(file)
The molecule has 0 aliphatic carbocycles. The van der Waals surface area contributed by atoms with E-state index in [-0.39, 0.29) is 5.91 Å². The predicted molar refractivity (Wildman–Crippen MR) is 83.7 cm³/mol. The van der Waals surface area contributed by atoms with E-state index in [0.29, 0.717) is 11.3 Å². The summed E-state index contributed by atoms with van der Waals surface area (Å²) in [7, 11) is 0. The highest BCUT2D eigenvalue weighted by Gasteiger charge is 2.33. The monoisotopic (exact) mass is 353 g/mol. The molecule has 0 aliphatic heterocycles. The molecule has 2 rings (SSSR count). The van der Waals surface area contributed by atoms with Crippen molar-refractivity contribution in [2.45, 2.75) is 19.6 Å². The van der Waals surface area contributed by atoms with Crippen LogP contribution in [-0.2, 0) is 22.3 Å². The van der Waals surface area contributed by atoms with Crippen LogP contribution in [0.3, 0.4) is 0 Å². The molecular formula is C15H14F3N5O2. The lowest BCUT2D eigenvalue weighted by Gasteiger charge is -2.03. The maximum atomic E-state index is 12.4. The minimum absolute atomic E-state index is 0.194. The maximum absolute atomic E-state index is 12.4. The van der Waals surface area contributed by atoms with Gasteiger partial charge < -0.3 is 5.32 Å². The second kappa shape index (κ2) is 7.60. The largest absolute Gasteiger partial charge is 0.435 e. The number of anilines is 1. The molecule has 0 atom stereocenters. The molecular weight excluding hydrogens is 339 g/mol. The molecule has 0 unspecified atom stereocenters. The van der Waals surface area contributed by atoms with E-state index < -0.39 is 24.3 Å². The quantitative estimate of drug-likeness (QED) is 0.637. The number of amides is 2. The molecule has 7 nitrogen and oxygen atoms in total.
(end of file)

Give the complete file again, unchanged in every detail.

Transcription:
The molecule has 0 aliphatic carbocycles. The van der Waals surface area contributed by atoms with E-state index in [-0.39, 0.29) is 5.91 Å². The predicted molar refractivity (Wildman–Crippen MR) is 83.7 cm³/mol. The van der Waals surface area contributed by atoms with E-state index in [0.29, 0.717) is 11.3 Å². The summed E-state index contributed by atoms with van der Waals surface area (Å²) in [7, 11) is 0. The highest BCUT2D eigenvalue weighted by Gasteiger charge is 2.33. The monoisotopic (exact) mass is 353 g/mol. The molecule has 0 aliphatic heterocycles. The molecule has 2 rings (SSSR count). The van der Waals surface area contributed by atoms with Crippen molar-refractivity contribution in [2.45, 2.75) is 19.6 Å². The van der Waals surface area contributed by atoms with Crippen LogP contribution in [-0.2, 0) is 22.3 Å². The van der Waals surface area contributed by atoms with Crippen LogP contribution in [0.3, 0.4) is 0 Å². The molecular formula is C15H14F3N5O2. The lowest BCUT2D eigenvalue weighted by Gasteiger charge is -2.03. The maximum atomic E-state index is 12.4. The minimum absolute atomic E-state index is 0.194. The maximum absolute atomic E-state index is 12.4. The van der Waals surface area contributed by atoms with Gasteiger partial charge < -0.3 is 5.32 Å². The second kappa shape index (κ2) is 7.60. The largest absolute Gasteiger partial charge is 0.435 e. The number of anilines is 1. The molecule has 0 atom stereocenters. The molecular weight excluding hydrogens is 339 g/mol. The molecule has 0 unspecified atom stereocenters. The van der Waals surface area contributed by atoms with E-state index < -0.39 is 24.3 Å². The quantitative estimate of drug-likeness (QED) is 0.637. The number of amides is 2. The molecule has 7 nitrogen and oxygen atoms in total.